Sunday, May 10, 2009

35 and Counting

Yesterday, Sandhill celebrated its 35th birthday as an intentional community. We had over 80 people join us for a lovely all-day party on a sunny day in the 60s. I doubt if there was anyone present who knew everyone in the dinner circle, and that's part of the magic of the day. Perhaps more startling is the recognition that a goodly portion of the attendees were in their 20s, and therefore not yet on the planet when Sandhill was launched. I love watching their faces when I lay this out. (While it's not true that we used to read by kerosene lantern after dinner, we did pre-exist the Internet and Face Book.)

For decades now, we've co-opted the pagan holiday of Beltane to mark our anniversary, joyously eating,
drinking, and dancing on the advent of summer. For a couple days ahead we bustle around: sweeping, mowing, and preparing special foods. It's a time of suspending normal routines to laugh and connect. Celebrating our primal, aminal urges.

After 35 years, we've settled into a predictable rhythm for our Land Day festivities. We have a kids' activity around 2 pm, May Pole at 3 pm, potluck feast at 4 pm, sweat lodge rounds beginning at 6 pm, and contra dance at 7 pm. Repeat as needed. If you don't manage to have a terrific time, it's your own damn fault.

For more than a decade, my special Land Day niche (aside from a bit of cooking) has been setting up the sweat lodge. This year I had yeoman help from Thomas and Charles from nearby Dancing Rabbit. Thomas is a long-time member, and Charles is a work exchanger (WEXer) there to help my wife Ma'ikwe build her house this summer. They overhauled the sweat lodge structure (which was sadly sagging, not having been attended or attended to since last year's Land Day) while I nurtured the fire—it takes at least five hours to get the iron and firebrick up to temperature (you want them glowing red).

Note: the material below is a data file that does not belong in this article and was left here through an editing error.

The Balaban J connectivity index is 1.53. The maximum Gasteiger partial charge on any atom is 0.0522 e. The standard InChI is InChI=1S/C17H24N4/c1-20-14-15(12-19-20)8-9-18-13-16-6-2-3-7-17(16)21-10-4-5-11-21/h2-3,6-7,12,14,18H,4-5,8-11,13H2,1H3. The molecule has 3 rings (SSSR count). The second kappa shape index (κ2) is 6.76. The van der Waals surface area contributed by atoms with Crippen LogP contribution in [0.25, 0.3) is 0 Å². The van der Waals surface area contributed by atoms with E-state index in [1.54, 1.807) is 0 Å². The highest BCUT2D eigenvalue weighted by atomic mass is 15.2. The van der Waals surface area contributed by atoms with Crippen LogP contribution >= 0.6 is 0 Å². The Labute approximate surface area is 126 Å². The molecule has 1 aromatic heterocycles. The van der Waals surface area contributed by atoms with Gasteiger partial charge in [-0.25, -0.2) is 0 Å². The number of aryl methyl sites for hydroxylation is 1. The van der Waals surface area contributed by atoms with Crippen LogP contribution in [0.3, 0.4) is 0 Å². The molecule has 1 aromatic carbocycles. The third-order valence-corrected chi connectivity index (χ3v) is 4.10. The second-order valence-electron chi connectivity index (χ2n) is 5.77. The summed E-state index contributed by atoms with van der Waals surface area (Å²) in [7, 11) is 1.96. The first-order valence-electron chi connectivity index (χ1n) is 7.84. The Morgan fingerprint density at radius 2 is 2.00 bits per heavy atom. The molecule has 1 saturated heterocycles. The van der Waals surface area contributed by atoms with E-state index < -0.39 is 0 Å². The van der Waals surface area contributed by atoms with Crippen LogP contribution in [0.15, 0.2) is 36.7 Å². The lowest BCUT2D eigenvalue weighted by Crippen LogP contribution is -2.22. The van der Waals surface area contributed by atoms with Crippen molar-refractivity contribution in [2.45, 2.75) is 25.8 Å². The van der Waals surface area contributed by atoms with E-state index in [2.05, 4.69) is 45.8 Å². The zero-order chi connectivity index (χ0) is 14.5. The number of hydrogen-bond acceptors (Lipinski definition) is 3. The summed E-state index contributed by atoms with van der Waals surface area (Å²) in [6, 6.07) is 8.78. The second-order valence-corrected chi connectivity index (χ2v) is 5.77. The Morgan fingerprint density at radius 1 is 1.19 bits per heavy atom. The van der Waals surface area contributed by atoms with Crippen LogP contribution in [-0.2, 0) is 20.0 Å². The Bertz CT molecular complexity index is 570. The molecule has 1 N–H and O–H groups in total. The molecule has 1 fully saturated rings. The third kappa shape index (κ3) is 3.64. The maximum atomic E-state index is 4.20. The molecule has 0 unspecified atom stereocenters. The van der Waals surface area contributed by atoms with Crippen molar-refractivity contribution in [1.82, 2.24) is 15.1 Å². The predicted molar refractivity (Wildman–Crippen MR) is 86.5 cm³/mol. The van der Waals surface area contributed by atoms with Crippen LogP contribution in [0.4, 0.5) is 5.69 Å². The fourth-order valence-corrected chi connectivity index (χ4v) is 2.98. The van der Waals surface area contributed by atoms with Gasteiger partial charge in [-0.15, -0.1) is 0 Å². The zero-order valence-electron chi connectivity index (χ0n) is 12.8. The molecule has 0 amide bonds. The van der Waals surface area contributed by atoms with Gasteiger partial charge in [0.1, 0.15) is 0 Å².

All during the afternoon, while the main party ebbed and flowed up by the White House (the original farm residence, which contains our kitchen and dining room), I entertained anyone who'd venture down by the pond, to see what all the smoke was about. I stoked the fire and kept the iron and bricks nestled in the center. On Land Day, the sweat fire is like a side show at a three-ring circus.

By 8 pm we'd done four rounds in the lodge and I had the fire stoked up for a fifth. I passed my pitchfork to others, and retired for the evening. By then we'd made the transiton to dark. There was about an hour before the rise of the full moon, during which the glow of the coals emerged from the gloaming, and those present got increasingly transfixed by the pulsing embers and dancing flames.

Beltane is a pagan cross-quarter day, and it doesn't get more elemental than a sweat lodge: fire, water, earth, and air. This ritual goes back much further than 35 years. It goes back more than 35 centuries. Yesterday was the one day a year I give myself over to being the fire tender.

Another year, another sweat, and the cycle continues. Ho.

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